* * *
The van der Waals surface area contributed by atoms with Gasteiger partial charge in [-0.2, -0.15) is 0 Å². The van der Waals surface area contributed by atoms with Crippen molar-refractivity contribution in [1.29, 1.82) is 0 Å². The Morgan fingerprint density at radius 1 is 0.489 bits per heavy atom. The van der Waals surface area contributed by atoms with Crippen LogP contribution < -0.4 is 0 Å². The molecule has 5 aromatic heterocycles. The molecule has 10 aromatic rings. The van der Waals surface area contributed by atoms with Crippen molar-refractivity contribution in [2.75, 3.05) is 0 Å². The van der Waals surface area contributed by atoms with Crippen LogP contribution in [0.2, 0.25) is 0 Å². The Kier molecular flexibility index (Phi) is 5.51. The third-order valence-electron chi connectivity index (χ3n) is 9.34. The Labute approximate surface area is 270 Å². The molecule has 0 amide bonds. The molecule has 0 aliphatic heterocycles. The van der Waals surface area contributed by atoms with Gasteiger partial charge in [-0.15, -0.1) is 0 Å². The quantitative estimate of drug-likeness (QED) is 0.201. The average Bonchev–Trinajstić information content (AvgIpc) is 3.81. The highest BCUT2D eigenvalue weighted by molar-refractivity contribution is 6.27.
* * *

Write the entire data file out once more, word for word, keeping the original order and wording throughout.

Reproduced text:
The van der Waals surface area contributed by atoms with Gasteiger partial charge in [-0.2, -0.15) is 0 Å². The van der Waals surface area contributed by atoms with Crippen molar-refractivity contribution in [1.29, 1.82) is 0 Å². The Morgan fingerprint density at radius 1 is 0.489 bits per heavy atom. The van der Waals surface area contributed by atoms with Crippen LogP contribution < -0.4 is 0 Å². The molecule has 5 aromatic heterocycles. The molecule has 10 aromatic rings. The van der Waals surface area contributed by atoms with Crippen molar-refractivity contribution in [2.75, 3.05) is 0 Å². The van der Waals surface area contributed by atoms with Crippen LogP contribution in [0.2, 0.25) is 0 Å². The Kier molecular flexibility index (Phi) is 5.51. The third-order valence-electron chi connectivity index (χ3n) is 9.34. The Labute approximate surface area is 270 Å². The molecule has 0 amide bonds. The molecule has 0 aliphatic heterocycles. The van der Waals surface area contributed by atoms with Gasteiger partial charge in [-0.15, -0.1) is 0 Å². The quantitative estimate of drug-likeness (QED) is 0.201. The average Bonchev–Trinajstić information content (AvgIpc) is 3.81. The highest BCUT2D eigenvalue weighted by molar-refractivity contribution is 6.27.